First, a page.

Drugmakers being accused, sued and abused for pushing drugs for off-label uses is a regular thing in the industry. But the allegations in a recently released lawsuit against Cephalon suggest that company was particularly obscene about pushing off-label uses, because at the time it was operating under a Corporate Integrity Agreement forged after getting caught for similar problems a few years earlier.
The whistleblower lawsuit is from a former employee identified only as John Doe in the litigation, in which the Department of Justice (DoJ) declined to participate. The suit says the essence of Cephalon's scheme was to illegally promote its leukemia treatment Treanda in combination with rituximab for front-line use against indolent non-Hodgkin's lymphoma, a use for which the FDA had not approved it. It alleges Cephalon is also accused of pushing Fentora to pain specialists for non-cancer pain although the drug was approved for only breakthrough cancer pain. The suit was filed in 2010 but just unsealed a few days ago, Pharmalot reports.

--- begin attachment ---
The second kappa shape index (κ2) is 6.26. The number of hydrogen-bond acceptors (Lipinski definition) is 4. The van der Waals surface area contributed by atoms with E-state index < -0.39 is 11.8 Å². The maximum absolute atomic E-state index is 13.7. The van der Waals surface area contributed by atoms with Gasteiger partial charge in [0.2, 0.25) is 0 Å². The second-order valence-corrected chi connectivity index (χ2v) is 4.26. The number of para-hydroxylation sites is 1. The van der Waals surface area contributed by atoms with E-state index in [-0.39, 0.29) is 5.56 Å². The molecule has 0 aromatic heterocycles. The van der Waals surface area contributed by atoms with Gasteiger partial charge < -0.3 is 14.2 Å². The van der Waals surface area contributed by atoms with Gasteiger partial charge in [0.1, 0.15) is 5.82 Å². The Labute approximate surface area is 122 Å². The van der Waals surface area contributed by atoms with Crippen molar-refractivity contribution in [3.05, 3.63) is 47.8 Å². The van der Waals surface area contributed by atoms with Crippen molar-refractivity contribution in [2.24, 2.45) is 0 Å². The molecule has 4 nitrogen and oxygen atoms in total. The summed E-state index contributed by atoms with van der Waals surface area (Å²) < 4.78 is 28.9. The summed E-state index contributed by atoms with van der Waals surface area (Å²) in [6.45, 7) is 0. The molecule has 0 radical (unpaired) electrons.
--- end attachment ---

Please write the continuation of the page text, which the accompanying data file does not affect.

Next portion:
Cephalon, which is now part of Teva Pharmaceutical Industries ($TEVA), initiated a compliance program to keep a lid on its promotional practices after a 2007 off-label marketing settlement with the DoJ. The company agreed to pay $425 million to settle a probe into its promotions of wakefulness drug Provigil.
Suggestions that the company was back at its old tricks surfaced in 2011, even as it was in the midst of its buyout deal with Teva. It disclosed then that the DoJ was interested in its Treanda operations but also was checking on what it was up to with Provigil and Nuvigil.
The suit accuses Cephalon of having used "bogus" market surveys and even speakers to promote the drugs. The speaker aspect is interesting given that the earlier settlement forced the company to start disclosing on its website the names of doctors it paid to promote its products.